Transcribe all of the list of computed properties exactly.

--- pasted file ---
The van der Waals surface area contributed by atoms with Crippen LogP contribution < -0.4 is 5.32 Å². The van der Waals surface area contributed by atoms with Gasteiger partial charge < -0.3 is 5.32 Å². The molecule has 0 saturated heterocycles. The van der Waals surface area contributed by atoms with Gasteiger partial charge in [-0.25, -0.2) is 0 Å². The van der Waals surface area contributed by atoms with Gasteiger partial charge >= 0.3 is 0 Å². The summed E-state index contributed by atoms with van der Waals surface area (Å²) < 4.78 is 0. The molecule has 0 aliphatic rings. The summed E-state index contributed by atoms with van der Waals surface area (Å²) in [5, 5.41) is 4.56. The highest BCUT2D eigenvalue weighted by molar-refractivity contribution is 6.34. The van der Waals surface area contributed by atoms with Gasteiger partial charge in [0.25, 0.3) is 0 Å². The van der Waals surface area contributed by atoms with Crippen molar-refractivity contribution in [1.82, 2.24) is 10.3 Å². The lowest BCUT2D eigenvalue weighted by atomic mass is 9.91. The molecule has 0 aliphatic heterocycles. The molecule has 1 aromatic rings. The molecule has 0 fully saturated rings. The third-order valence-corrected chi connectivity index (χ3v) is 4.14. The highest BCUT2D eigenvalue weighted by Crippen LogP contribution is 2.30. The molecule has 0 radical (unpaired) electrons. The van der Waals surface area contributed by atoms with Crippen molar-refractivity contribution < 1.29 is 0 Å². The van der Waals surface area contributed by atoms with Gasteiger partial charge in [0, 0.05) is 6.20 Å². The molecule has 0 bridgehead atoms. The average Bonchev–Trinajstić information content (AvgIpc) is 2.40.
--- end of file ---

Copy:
The van der Waals surface area contributed by atoms with Crippen LogP contribution < -0.4 is 5.32 Å². The van der Waals surface area contributed by atoms with Gasteiger partial charge < -0.3 is 5.32 Å². The molecule has 0 saturated heterocycles. The van der Waals surface area contributed by atoms with Gasteiger partial charge in [-0.25, -0.2) is 0 Å². The van der Waals surface area contributed by atoms with Gasteiger partial charge >= 0.3 is 0 Å². The summed E-state index contributed by atoms with van der Waals surface area (Å²) < 4.78 is 0. The molecule has 0 aliphatic rings. The summed E-state index contributed by atoms with van der Waals surface area (Å²) in [5, 5.41) is 4.56. The highest BCUT2D eigenvalue weighted by molar-refractivity contribution is 6.34. The van der Waals surface area contributed by atoms with Gasteiger partial charge in [0.25, 0.3) is 0 Å². The van der Waals surface area contributed by atoms with Crippen molar-refractivity contribution in [1.82, 2.24) is 10.3 Å². The lowest BCUT2D eigenvalue weighted by atomic mass is 9.91. The molecule has 0 aliphatic heterocycles. The molecule has 1 aromatic rings. The molecule has 0 fully saturated rings. The third-order valence-corrected chi connectivity index (χ3v) is 4.14. The highest BCUT2D eigenvalue weighted by Crippen LogP contribution is 2.30. The molecule has 0 radical (unpaired) electrons. The van der Waals surface area contributed by atoms with Crippen molar-refractivity contribution < 1.29 is 0 Å². The van der Waals surface area contributed by atoms with Gasteiger partial charge in [0, 0.05) is 6.20 Å². The molecule has 0 bridgehead atoms. The average Bonchev–Trinajstić information content (AvgIpc) is 2.40.